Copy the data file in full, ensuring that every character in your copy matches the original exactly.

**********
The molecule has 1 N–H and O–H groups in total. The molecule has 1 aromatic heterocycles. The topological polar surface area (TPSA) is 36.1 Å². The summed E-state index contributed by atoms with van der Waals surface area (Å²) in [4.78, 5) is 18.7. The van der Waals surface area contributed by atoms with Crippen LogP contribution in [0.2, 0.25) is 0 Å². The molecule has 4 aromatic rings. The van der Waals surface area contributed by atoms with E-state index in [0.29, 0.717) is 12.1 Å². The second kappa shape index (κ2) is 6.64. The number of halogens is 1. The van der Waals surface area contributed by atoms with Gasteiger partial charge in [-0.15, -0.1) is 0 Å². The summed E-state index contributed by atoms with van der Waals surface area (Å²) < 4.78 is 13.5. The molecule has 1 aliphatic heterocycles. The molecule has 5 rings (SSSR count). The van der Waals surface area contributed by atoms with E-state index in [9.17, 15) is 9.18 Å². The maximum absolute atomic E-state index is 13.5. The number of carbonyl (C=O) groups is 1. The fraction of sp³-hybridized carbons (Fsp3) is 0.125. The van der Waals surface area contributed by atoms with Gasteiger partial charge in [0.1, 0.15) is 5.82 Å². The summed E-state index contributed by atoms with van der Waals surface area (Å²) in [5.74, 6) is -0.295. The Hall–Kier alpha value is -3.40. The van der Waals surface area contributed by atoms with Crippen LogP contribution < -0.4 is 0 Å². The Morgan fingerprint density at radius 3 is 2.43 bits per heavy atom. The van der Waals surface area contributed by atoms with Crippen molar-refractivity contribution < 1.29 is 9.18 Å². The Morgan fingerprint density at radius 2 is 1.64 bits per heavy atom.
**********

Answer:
The molecule has 1 N–H and O–H groups in total. The molecule has 1 aromatic heterocycles. The topological polar surface area (TPSA) is 36.1 Å². The summed E-state index contributed by atoms with van der Waals surface area (Å²) in [4.78, 5) is 18.7. The van der Waals surface area contributed by atoms with Crippen LogP contribution in [0.2, 0.25) is 0 Å². The molecule has 4 aromatic rings. The van der Waals surface area contributed by atoms with E-state index in [0.29, 0.717) is 12.1 Å². The second kappa shape index (κ2) is 6.64. The number of halogens is 1. The van der Waals surface area contributed by atoms with Gasteiger partial charge in [-0.15, -0.1) is 0 Å². The summed E-state index contributed by atoms with van der Waals surface area (Å²) < 4.78 is 13.5. The molecule has 1 aliphatic heterocycles. The molecule has 5 rings (SSSR count). The van der Waals surface area contributed by atoms with E-state index in [9.17, 15) is 9.18 Å². The maximum absolute atomic E-state index is 13.5. The number of carbonyl (C=O) groups is 1. The fraction of sp³-hybridized carbons (Fsp3) is 0.125. The van der Waals surface area contributed by atoms with Gasteiger partial charge in [0.1, 0.15) is 5.82 Å². The summed E-state index contributed by atoms with van der Waals surface area (Å²) in [5.74, 6) is -0.295. The Hall–Kier alpha value is -3.40. The van der Waals surface area contributed by atoms with Crippen LogP contribution < -0.4 is 0 Å². The Morgan fingerprint density at radius 3 is 2.43 bits per heavy atom. The van der Waals surface area contributed by atoms with Crippen molar-refractivity contribution < 1.29 is 9.18 Å². The Morgan fingerprint density at radius 2 is 1.64 bits per heavy atom.